The law #73-FZ of April 28, 2009 'On changes to certain legislative acts of the Russian Federation', which came into effect on June 5, 2009, helps the state to look beyond the corporate veil and get into the pockets of those connected to the company.

Although obtaining reliable statistics on tax crime in Russia is impossible, one can get some idea about trends by looking at the cost of obnalichka, converting company's funds into unaccounted cash. In its basic form the scheme works like this: a company sends money to a sham company and then gets the cash less commission. The company evades all taxes, most importantly VAT, income tax, and payroll duties. As this is, perhaps, the most common form of fraud, practiced by many companies, the fee can serve as an indicator of how successful is the fight against tax evasion.

The market indicates that obnalichka is getting riskier and pricier: in 2000 it cost 1.5 - 2 %; in 2008, 5 - 6 times higher. Homicides, official statistics suggests, are also in decline: from 31.8k murders recorded in 2000 the number fell by third to 20 thousand in 2008.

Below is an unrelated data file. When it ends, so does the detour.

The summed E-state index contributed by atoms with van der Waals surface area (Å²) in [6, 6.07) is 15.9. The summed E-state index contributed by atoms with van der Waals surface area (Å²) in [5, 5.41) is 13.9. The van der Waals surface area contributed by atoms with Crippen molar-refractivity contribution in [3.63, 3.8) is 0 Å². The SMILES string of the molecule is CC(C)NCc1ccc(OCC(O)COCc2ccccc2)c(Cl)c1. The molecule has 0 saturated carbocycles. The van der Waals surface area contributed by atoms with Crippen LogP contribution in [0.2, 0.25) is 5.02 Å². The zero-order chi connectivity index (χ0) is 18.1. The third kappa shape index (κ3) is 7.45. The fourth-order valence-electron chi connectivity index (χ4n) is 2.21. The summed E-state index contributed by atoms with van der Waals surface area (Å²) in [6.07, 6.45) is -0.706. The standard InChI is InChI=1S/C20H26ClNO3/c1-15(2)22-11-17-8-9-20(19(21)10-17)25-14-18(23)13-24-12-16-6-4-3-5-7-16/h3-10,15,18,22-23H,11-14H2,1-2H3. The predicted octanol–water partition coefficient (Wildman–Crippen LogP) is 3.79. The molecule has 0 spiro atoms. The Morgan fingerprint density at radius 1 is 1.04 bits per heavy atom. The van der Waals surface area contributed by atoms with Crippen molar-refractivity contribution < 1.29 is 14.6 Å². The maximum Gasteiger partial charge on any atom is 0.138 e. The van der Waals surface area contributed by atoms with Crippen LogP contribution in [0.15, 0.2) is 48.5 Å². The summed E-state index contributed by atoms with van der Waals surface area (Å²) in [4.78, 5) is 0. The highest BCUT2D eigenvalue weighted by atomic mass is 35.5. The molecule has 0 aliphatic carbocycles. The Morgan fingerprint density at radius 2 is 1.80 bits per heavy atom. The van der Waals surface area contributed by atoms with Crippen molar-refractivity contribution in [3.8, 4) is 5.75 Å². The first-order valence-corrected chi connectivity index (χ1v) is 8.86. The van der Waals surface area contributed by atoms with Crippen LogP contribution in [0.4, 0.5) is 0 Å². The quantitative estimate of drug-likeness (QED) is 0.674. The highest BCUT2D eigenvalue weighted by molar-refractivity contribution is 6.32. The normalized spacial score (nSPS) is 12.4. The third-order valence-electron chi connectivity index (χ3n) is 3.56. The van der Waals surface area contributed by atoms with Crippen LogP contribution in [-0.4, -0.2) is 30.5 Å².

It appears, at first, that crime in Russia goes down, and does so very rapidly.

An elusive victory

Victoria, a 13-year-old girl, disappeared in 2005. In 2007 her body was found in a forest grave few miles from Nizhniy Tagil, her home town in Siberia. She was raped, tortured, and murdered. And so were Olya, 15 y.o., Elena, 14 y.o., and ten other teenage girls and young women. They were kidnapped and later killed for refusal to work in a local brothel.

Although shocking by itself the crime reveals the terrifying truth about work of police. Women had been disappearing for years but by the time their bodies were found almost none of them were in the search lists. The grave, several meters from a bus stop, was found not as a result of investigation but by a passer-by's dog.

Alexander Pichushkin, 33, killed at least 48 people in Moscow in 2001 - 2006. He was able to kill again and again because no one was looking for his victims.